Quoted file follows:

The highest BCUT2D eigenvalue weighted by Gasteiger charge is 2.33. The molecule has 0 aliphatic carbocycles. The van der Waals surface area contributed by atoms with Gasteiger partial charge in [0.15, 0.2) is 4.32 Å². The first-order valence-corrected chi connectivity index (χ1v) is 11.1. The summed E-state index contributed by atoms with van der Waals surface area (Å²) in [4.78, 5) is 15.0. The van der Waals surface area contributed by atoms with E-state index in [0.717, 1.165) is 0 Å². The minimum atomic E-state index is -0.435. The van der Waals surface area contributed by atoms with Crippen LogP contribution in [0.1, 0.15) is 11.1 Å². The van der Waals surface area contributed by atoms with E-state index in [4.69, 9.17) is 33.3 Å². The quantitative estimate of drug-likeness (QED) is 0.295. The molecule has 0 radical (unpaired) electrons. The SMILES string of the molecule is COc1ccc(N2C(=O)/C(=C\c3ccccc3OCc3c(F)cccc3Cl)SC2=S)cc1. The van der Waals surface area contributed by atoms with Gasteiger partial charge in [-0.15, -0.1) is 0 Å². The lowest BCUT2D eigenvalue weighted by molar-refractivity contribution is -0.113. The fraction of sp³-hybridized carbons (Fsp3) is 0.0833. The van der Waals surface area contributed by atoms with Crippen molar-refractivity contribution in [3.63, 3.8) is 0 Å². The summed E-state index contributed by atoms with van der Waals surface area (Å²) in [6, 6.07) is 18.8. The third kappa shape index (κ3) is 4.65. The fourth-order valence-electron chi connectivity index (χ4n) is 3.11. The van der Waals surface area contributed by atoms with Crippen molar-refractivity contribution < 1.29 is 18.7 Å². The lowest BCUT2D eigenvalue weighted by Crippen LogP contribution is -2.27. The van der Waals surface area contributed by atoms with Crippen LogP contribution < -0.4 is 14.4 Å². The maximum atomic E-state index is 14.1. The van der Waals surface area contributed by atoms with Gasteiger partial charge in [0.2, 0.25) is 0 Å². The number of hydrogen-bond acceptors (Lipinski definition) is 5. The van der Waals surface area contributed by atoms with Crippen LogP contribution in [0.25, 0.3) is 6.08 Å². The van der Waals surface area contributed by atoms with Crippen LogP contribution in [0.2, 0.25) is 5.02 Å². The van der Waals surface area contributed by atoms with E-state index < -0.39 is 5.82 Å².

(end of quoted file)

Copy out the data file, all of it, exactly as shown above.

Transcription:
The highest BCUT2D eigenvalue weighted by Gasteiger charge is 2.33. The molecule has 0 aliphatic carbocycles. The van der Waals surface area contributed by atoms with Gasteiger partial charge in [0.15, 0.2) is 4.32 Å². The first-order valence-corrected chi connectivity index (χ1v) is 11.1. The summed E-state index contributed by atoms with van der Waals surface area (Å²) in [4.78, 5) is 15.0. The van der Waals surface area contributed by atoms with E-state index in [0.717, 1.165) is 0 Å². The minimum atomic E-state index is -0.435. The van der Waals surface area contributed by atoms with Crippen LogP contribution in [0.1, 0.15) is 11.1 Å². The van der Waals surface area contributed by atoms with E-state index in [4.69, 9.17) is 33.3 Å². The quantitative estimate of drug-likeness (QED) is 0.295. The molecule has 0 radical (unpaired) electrons. The SMILES string of the molecule is COc1ccc(N2C(=O)/C(=C\c3ccccc3OCc3c(F)cccc3Cl)SC2=S)cc1. The van der Waals surface area contributed by atoms with Gasteiger partial charge in [-0.15, -0.1) is 0 Å². The lowest BCUT2D eigenvalue weighted by molar-refractivity contribution is -0.113. The fraction of sp³-hybridized carbons (Fsp3) is 0.0833. The van der Waals surface area contributed by atoms with Crippen molar-refractivity contribution in [3.63, 3.8) is 0 Å². The summed E-state index contributed by atoms with van der Waals surface area (Å²) in [6, 6.07) is 18.8. The third kappa shape index (κ3) is 4.65. The fourth-order valence-electron chi connectivity index (χ4n) is 3.11. The van der Waals surface area contributed by atoms with Crippen molar-refractivity contribution < 1.29 is 18.7 Å². The lowest BCUT2D eigenvalue weighted by Crippen LogP contribution is -2.27. The van der Waals surface area contributed by atoms with Crippen LogP contribution < -0.4 is 14.4 Å². The maximum atomic E-state index is 14.1. The van der Waals surface area contributed by atoms with Gasteiger partial charge in [0.2, 0.25) is 0 Å². The number of hydrogen-bond acceptors (Lipinski definition) is 5. The van der Waals surface area contributed by atoms with Crippen LogP contribution in [0.25, 0.3) is 6.08 Å². The van der Waals surface area contributed by atoms with Crippen LogP contribution in [0.2, 0.25) is 5.02 Å². The van der Waals surface area contributed by atoms with E-state index < -0.39 is 5.82 Å².